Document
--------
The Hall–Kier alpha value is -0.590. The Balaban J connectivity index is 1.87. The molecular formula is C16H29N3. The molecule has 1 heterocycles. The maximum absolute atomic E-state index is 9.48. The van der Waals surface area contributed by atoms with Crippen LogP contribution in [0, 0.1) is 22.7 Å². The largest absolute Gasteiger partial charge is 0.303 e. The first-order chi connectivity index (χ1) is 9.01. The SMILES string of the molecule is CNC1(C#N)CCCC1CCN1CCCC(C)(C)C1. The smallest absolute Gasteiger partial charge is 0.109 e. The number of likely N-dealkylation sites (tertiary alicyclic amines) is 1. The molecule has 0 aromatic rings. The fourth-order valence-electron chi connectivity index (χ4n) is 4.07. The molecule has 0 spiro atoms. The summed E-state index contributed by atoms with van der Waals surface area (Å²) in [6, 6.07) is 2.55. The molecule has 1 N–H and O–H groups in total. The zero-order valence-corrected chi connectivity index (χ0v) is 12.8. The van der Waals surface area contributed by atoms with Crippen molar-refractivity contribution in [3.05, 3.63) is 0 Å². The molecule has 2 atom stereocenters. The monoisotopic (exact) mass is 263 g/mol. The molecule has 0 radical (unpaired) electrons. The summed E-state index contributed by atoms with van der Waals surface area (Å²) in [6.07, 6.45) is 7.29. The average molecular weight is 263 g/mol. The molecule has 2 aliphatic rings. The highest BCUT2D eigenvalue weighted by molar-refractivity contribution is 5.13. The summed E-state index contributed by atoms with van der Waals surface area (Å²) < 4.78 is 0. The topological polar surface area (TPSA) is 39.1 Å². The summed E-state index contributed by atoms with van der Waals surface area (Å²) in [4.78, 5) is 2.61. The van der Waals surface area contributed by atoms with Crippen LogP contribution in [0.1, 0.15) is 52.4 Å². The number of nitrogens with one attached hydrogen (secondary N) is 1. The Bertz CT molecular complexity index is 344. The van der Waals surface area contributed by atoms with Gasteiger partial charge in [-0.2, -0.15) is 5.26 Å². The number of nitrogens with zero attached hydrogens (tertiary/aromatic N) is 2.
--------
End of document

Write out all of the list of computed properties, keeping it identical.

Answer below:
The Hall–Kier alpha value is -0.590. The Balaban J connectivity index is 1.87. The molecular formula is C16H29N3. The molecule has 1 heterocycles. The maximum absolute atomic E-state index is 9.48. The van der Waals surface area contributed by atoms with Crippen LogP contribution in [0, 0.1) is 22.7 Å². The largest absolute Gasteiger partial charge is 0.303 e. The first-order chi connectivity index (χ1) is 9.01. The SMILES string of the molecule is CNC1(C#N)CCCC1CCN1CCCC(C)(C)C1. The smallest absolute Gasteiger partial charge is 0.109 e. The number of likely N-dealkylation sites (tertiary alicyclic amines) is 1. The molecule has 0 aromatic rings. The fourth-order valence-electron chi connectivity index (χ4n) is 4.07. The molecule has 0 spiro atoms. The summed E-state index contributed by atoms with van der Waals surface area (Å²) in [6, 6.07) is 2.55. The molecule has 1 N–H and O–H groups in total. The zero-order valence-corrected chi connectivity index (χ0v) is 12.8. The van der Waals surface area contributed by atoms with Crippen molar-refractivity contribution in [3.05, 3.63) is 0 Å². The molecule has 2 atom stereocenters. The monoisotopic (exact) mass is 263 g/mol. The molecule has 0 radical (unpaired) electrons. The summed E-state index contributed by atoms with van der Waals surface area (Å²) in [6.07, 6.45) is 7.29. The average molecular weight is 263 g/mol. The molecule has 2 aliphatic rings. The highest BCUT2D eigenvalue weighted by molar-refractivity contribution is 5.13. The summed E-state index contributed by atoms with van der Waals surface area (Å²) < 4.78 is 0. The topological polar surface area (TPSA) is 39.1 Å². The summed E-state index contributed by atoms with van der Waals surface area (Å²) in [4.78, 5) is 2.61. The van der Waals surface area contributed by atoms with Crippen LogP contribution in [0.1, 0.15) is 52.4 Å². The number of nitrogens with one attached hydrogen (secondary N) is 1. The Bertz CT molecular complexity index is 344. The van der Waals surface area contributed by atoms with Gasteiger partial charge in [-0.2, -0.15) is 5.26 Å². The number of nitrogens with zero attached hydrogens (tertiary/aromatic N) is 2.